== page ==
What makes a great psychiatrist? Four core skills every trainee psychiatrist needs
28 October, 2020
Interested in specialising in psychiatry? Dr Ian Collings explores the key competencies that are vital for any medical student or trainee doctor transitioning into mental health.
Hello! My name is Ian and I'm a rehabilitation psychiatrist.
I’m incredibly passionate about education and development, and have a number of roles in Wales related to this – from improving trainee support through Health Education and Improvement Wales, to directing the Welsh Clinical Leadership Fellowship, a one year out of program qualification for doctors and other healthcare professionals to develop leadership skills.
I have always loved the responsibility of promoting psychiatry to medical students and trainee doctors. I think psychiatry provides the opportunity to have a wonderful, fulfilling medical career that can be truly humbling and uplifting at the same time. It is a great privilege to work with people at the most difficult times in their lives – a responsibility that psychiatrists should cherish and be the guardian of.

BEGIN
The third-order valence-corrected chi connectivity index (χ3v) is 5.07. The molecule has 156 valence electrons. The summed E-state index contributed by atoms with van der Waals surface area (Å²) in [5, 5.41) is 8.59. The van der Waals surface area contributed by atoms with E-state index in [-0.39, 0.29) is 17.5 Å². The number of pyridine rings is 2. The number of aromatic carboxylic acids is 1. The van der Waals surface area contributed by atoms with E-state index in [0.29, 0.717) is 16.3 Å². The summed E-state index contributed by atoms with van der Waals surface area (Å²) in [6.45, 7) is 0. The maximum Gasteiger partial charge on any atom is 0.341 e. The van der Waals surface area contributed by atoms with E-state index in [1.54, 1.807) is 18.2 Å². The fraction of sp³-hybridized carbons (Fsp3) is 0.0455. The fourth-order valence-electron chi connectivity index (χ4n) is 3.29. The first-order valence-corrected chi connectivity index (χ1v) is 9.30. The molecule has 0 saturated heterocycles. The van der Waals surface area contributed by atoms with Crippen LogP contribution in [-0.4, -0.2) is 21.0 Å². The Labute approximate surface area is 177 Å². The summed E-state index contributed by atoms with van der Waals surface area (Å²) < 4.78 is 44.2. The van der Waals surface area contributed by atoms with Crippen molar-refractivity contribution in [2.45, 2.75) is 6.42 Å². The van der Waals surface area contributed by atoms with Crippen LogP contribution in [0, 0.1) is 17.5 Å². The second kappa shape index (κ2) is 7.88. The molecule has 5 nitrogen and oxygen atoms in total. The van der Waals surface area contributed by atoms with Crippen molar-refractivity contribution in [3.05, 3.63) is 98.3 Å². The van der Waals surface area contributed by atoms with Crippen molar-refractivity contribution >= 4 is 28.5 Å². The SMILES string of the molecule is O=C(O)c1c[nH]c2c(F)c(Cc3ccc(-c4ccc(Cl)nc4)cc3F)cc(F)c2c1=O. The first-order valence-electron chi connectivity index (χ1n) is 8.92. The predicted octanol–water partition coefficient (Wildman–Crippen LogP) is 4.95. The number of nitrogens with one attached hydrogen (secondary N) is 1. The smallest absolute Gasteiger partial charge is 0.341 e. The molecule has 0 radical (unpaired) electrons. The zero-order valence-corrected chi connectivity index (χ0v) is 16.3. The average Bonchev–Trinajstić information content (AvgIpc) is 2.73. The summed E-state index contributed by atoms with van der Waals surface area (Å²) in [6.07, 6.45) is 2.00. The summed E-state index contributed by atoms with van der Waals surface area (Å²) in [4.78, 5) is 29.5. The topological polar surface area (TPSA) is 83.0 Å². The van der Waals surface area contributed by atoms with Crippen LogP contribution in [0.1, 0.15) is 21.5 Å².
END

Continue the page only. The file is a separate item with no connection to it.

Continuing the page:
Practising any aspect of medicine is a lifelong learning process, one in which mistakes sometimes happen, and you can take a wrong turn. The important thing is to always reflect, move forward and grow when things don’t go to plan. After all, even doctors like myself don’t have everything figured out.
In addition, there are some skills that it’s helpful to focus on, to adapt to the psychiatric working environment. If I was to distil some of the most important ones a medical student or trainee doctor should try to develop to really shine, these would be my top four.
1. Great communication skills
Communication skills are of course the cornerstone of practising medicine, but I would say that they are even more crucial when you are a psychiatrist.
As psychiatrists, we spend a lot of time with patients listening to them in a non-judgemental way. We listen to try and understand their lives, their inner worlds and their thoughts, feelings and emotions. A thorough history is crucial when trying to diagnose our patients’ problems – and we may often have to try and support them when they have a range of communication difficulties, for example in those with physical brain disorders (such as dementia or brain damage) or intellectual disabilities.